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Got Character? Baptism and Consecrated Life

Got Character? Baptism and Consecrated Life April 15, 2015

1024px-Armand_Gautier_-_Three_Nuns_detail
Detail from Three Nuns in the Portal of a Church
by Armand Gautier via Wikimedia Commons

When I was about six years old my father took me on an errand and we stopped for lunch. The waitress looked at me and then said to my father, “She’s your image.” A big smile spread across his face, and I can still recall how he beamed when he later told my mother about this.

Parents take delight in seeing their image in their children. Hebrews 3:1 says about Jesus: “He is the reflection of God’s glory and the exact imprint of God’s very being.” The Greek word for “imprint” is charakter. It means an exact representation, almost like a seal or mark branded into something. Jesus is the very image of the Father, who takes delight in him: “This is my beloved Son, in whom I am well pleased” (Lk 3:22).

You may recall hearing that the sacrament of Baptism gives us a character. It’s sometimes described as an indelible mark on the soul. But since the soul is spiritual and can’t be literally marked, what does that mean? It’s a way of saying that Baptism makes us like Jesus. It imprints his likeness on us. The character configures us to Jesus in a way that enables us to take part in Christian worship.

These ideas give us a link to the Year of Consecrated Life that the Church is celebrating in 2015. All the baptized are consecrated by their baptism. They all have character. They are all configured to Christ and are called to holiness. Then what is the consecrated life? It is a special consecration rooted in baptism, but one that configures the person to Christ in a different manner.

When Jesus came on earth, he lived as the Son of the Father in a radical way. He lived a radical poverty in complete dependence on the Father, a radical chastity in giving up marriage for the sake of the Kingdom, and a radical obedience in always doing the will of his Father: “My food is to do the will of him who sent me and to complete his work” (Jn 4:34). Jesus lived this way of life as the Son of the Father, in union with the Holy Spirit.

Those in the consecrated life strive to imitate Jesus by living in a way that reflects as closely as it can his own way of life: chaste, poor, and obedient. By their vows, consecrated persons make present that way of life. As Vatican II said in Lumen Gentium, through them “The Church thus portrays Christ in contemplation on the mountain, in his proclamation of the kingdom of God to the multitudes, in his healing of the sick and maimed, in his work of converting sinners to a better life, in his solicitude for youth and his goodness to all, always obedient to the will of the Father who sent him” (no 46).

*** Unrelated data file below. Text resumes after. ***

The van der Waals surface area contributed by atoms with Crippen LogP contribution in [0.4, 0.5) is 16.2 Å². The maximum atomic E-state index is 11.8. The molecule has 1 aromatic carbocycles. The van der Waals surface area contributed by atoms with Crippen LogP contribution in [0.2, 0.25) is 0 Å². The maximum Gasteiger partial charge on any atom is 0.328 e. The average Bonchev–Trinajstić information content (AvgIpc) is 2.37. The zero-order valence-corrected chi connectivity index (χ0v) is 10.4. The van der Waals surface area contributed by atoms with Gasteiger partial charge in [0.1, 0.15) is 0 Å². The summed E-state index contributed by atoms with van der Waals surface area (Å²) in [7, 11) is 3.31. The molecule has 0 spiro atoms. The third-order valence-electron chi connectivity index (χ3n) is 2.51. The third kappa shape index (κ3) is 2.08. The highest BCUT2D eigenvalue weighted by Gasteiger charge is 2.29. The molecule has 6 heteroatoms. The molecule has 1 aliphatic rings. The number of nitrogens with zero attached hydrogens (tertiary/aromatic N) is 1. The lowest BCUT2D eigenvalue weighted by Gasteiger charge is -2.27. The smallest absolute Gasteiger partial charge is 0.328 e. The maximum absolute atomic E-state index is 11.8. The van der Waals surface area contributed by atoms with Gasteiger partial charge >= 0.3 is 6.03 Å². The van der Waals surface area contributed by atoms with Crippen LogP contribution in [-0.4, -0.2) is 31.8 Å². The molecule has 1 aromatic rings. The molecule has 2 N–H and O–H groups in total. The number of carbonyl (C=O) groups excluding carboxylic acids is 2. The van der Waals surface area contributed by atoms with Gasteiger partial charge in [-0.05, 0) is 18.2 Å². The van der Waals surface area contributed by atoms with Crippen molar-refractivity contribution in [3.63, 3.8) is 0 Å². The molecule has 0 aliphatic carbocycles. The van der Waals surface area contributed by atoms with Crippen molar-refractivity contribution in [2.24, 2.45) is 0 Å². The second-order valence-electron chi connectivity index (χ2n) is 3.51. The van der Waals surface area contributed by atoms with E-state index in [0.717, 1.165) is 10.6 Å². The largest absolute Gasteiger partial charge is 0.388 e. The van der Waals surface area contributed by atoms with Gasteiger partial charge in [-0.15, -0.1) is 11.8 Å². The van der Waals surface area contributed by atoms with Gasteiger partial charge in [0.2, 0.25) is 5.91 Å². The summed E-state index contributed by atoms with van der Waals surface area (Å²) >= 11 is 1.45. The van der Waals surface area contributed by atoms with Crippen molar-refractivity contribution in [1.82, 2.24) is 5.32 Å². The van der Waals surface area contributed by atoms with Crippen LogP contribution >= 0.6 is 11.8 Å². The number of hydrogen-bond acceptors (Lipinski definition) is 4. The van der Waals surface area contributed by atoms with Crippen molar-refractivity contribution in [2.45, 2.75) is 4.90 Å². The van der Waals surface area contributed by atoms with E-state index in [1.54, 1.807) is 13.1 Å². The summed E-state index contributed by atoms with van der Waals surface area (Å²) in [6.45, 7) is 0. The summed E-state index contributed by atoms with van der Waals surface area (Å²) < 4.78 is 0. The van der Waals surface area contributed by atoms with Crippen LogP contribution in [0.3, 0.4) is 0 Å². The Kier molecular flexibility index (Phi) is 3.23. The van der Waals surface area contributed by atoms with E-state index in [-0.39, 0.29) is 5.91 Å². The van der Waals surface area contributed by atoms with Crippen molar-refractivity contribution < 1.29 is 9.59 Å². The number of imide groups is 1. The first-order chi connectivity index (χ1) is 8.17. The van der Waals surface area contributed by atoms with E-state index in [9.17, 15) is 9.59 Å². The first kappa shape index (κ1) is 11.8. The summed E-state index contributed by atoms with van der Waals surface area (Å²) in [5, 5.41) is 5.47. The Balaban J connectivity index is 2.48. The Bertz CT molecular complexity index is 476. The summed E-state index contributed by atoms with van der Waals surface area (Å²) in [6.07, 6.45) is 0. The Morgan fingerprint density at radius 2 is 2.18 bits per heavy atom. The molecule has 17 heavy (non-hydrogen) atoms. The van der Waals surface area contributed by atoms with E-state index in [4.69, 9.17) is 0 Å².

This Year of Consecrated Life is not meant only for those who live it formally. Hopefully all of the baptized will take it as an incentive to grow in their own Christian life. While they don’t take vows binding themselves to a more literal following of Christ, all the baptized are called to live in the spirit of poverty, chastity, and obedience. What would that look like?

• No to consumerism, yes to a simple lifestyle, mindful of sharing with the poor.

• No to all forms of sexual indulgence, yes to the virtue of chaste and holy love.

• No to sin, yes to entrusting ourselves to God’s loving care for our lives.

By doing these things, we offer our whole lives to God. “Like living stones . . . offer spiritual sacrifices acceptable to God through Jesus Christ” (1 Peter 2:5). We will gradually come to resemble Jesus more and more.

 

 

SrLorraine_SmSr. Marianne Lorraine Trouvé, FSP is a Daughter of St. Paul who currently works on the editorial staff of Pauline Books and MediaShe has a master’s degree in theology from the University of Dayton, with a concentration in Marian studies (The Marian Research Institute at UD). She has also edited several books on Theology of the Body, including the new translation of Pope John Paul’s talks that was done by Michael Waldstein. She is also very interested in Saint Thomas Aquinas and has been working her way through the Summa for several years now, one article at a time. Besides prayer and work, she likes to write, garden, do logic puzzles and take walks with friends. She blogs at Thomas for Today.
 

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